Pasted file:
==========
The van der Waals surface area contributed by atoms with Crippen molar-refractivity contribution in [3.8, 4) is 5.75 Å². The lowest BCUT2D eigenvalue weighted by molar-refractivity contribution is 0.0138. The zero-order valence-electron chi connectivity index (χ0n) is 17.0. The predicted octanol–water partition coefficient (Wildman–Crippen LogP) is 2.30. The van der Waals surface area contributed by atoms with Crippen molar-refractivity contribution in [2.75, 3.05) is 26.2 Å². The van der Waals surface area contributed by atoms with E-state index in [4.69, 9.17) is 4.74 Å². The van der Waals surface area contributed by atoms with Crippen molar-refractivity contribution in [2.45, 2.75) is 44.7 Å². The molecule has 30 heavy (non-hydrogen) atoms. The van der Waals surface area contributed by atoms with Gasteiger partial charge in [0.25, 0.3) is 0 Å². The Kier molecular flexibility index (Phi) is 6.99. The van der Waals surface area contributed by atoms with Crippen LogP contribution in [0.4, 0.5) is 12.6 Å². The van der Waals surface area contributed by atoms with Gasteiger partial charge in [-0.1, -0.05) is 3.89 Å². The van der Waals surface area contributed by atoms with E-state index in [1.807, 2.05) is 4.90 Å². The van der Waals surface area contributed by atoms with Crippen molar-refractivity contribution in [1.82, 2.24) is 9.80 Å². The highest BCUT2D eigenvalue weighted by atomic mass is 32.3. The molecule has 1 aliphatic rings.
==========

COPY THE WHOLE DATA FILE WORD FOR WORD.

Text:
The van der Waals surface area contributed by atoms with Crippen molar-refractivity contribution in [3.8, 4) is 5.75 Å². The lowest BCUT2D eigenvalue weighted by molar-refractivity contribution is 0.0138. The zero-order valence-electron chi connectivity index (χ0n) is 17.0. The predicted octanol–water partition coefficient (Wildman–Crippen LogP) is 2.30. The van der Waals surface area contributed by atoms with Crippen molar-refractivity contribution in [2.75, 3.05) is 26.2 Å². The van der Waals surface area contributed by atoms with E-state index in [4.69, 9.17) is 4.74 Å². The van der Waals surface area contributed by atoms with Crippen molar-refractivity contribution in [2.45, 2.75) is 44.7 Å². The molecule has 30 heavy (non-hydrogen) atoms. The van der Waals surface area contributed by atoms with Gasteiger partial charge in [0.25, 0.3) is 0 Å². The Kier molecular flexibility index (Phi) is 6.99. The van der Waals surface area contributed by atoms with Crippen LogP contribution in [0.4, 0.5) is 12.6 Å². The van der Waals surface area contributed by atoms with Gasteiger partial charge in [-0.1, -0.05) is 3.89 Å². The van der Waals surface area contributed by atoms with E-state index in [1.807, 2.05) is 4.90 Å². The van der Waals surface area contributed by atoms with Crippen molar-refractivity contribution in [1.82, 2.24) is 9.80 Å². The highest BCUT2D eigenvalue weighted by atomic mass is 32.3. The molecule has 1 aliphatic rings.